Guillaume BalDepartment of Applied Physics and Applied Mathematics, Columbia University, New York 10027Wenjia JingDépartement de Mathématiques et Applications, Ecole Normale Supérieure, 45 Rue d’Ulm, 75230 ParisCedex 05, France
Numerical Analysis and Scientific ComputingProbabilitymathscidoc:2206.25009
We analyze the random fluctuations of several multiscale algorithms, such as the multiscale finite element method (MsFEM) and the finite element heterogeneous multiscale method (HMM), that have been developed to solve partial differential equations with highly heterogeneous coefficients. Such multiscale algorithms are often shown to correctly capture the homogenization limit when the highly oscillatory random medium is stationary and ergodic. This paper is concerned with the random fluctuations of the solution about the deterministic homogenization limit. We consider the simplified setting of the one-dimensional elliptic equation, where the theory of random fluctuations is well understood. We develop a fluctuation theory for the multiscale algorithms in the presence of random environments with short-range and long-range correlations. For a given mesh size h, we show that the fluctuations converge in distribution in the space of continuous paths to Gaussian processes as the correlation length ε→0. We next derive the limit of such Gaussian processes as h→0 and compare this limit with the distribution of the random fluctuations of the continuous model. When such limits agree, we conclude that the multiscale algorithm captures the random fluctuations accurately and passes the corrector test. This property serves as an interesting benchmark to assess the behavior of the multiscale algorithm in practical situations where the assumptions necessary for the theory of homogenization are not met. What we find is that the computationally more expensive methods MsFEM, and HMM with a choice of parameter δ=h, correctly capture the random fluctuations both for short-range and long-range oscillations in the medium. The less expensive method HMM with δ<h correctly captures the fluctuations for long-range oscillations and strongly amplifies their size in media with short-range oscillations. We present a modified scheme with an intermediate computational cost that captures the random fluctuations in all cases.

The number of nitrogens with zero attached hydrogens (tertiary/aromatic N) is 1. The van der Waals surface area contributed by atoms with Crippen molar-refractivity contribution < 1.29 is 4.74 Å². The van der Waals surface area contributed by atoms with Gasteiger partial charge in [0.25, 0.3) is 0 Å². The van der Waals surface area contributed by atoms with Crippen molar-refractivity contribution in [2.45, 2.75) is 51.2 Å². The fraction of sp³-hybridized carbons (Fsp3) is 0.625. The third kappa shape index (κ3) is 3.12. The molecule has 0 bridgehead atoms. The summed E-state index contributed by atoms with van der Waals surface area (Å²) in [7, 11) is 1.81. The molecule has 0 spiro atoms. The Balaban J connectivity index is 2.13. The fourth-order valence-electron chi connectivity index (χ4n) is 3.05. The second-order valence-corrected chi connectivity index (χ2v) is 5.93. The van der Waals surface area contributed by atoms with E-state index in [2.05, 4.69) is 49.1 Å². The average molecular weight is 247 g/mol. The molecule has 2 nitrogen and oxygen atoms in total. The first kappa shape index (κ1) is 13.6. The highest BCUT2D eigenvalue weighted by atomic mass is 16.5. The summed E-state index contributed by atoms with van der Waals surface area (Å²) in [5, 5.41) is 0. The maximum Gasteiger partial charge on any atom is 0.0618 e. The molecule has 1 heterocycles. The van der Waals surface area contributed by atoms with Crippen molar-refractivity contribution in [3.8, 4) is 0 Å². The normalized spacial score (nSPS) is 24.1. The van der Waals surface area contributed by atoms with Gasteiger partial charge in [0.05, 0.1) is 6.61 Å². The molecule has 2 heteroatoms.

Guillaume BalDepartment of Applied Physics and Applied Mathematics, Columbia University, 10027 New York, USA.Wenjia JingD´epartement de Math´ematiques et Applications, Ecole Normale Sup´erieure, 45 Rue d’Ulm, 75230 Paris Cedex 05, France
Analysis of PDEsNumerical Analysis and Scientific ComputingProbabilitymathscidoc:2206.03008
This paper analyzes the random fluctuations obtained by a heterogeneous multi-scale first-order finite element method applied to solve elliptic equations with a random potential. Several multiscale numerical algorithms have been shown to correctly capture the homogenized limit of solutions of elliptic equations with coefficients modeled as stationary and ergodic random fields. Because theoretical results are available in the continuum setting for such equations, we consider here the case of a secondorder elliptic equations with random potential in two dimensions of space. We show that the random fluctuations of such solutions are correctly estimated by the heterogeneous multi-scale algorithm when appropriate fine-scale problems are solved on subsets that cover the whole computational domain. However, when the fine-scale problems are solved over patches that do not cover the entire domain, the random fluctuations may or may not be estimated accurately. In the case of random potentials with short-range interactions, the variance of the random fluctuations is amplified as the inverse of the fraction of the medium covered by the patches. In the case of random potentials with long-range interactions, however, such an amplification does not occur and random fluctuations are correctly captured independent of the (macroscopic) size of the patches. These results are consistent with those obtained in  for more general equations in the one-dimensional setting and provide indications on the loss in accuracy that results from using coarser, and hence computationally less intensive, algorithms.
Guillaume BalDepartment of Applied Physics & Applied Mathematics, Columbia University, New York, NY 10027Josselin GarnierLaboratoire de Probabilit´es et Mod`eles Al´eatoires & Laboratoire Jacques-Louis Lions, Universit´e Paris VII, 2 Place Jussieu, 75251 Paris Cedex 5, FranceYu GuDepartment of Applied Physics & Applied Mathematics, Columbia University, New York, NY 10027Wenjia JingDepartment of Applied Physics & Applied Mathematics, Columbia University, New York, NY 10027
We consider an elliptic pseudo-differential equation with a highly oscillating linear potential modeled as a stationary ergodic random field. The random field is a function composed with a centered long-range correlated Gaussian process. In the limiting of vanishing correlation length, the heterogeneous solution converges to a deterministic solution obtained by averaging the random potential. We characterize the deterministic and stochastic correctors. With proper rescaling, the mean-zero stochastic corrector converges to a Gaussian random process in probability and weakly in the spatial variables. In addition, for two prototype equations involving the Laplacian and the fractional Laplacian operators, we prove that the limit holds in distribution in some Hilbert spaces. We also determine the size of the deterministic corrector when it is larger than the stochastic corrector. Depending on the correlation structure of the random field and on the singularities of the Green’s function, we show that either the deterministic or the random part of the corrector dominates.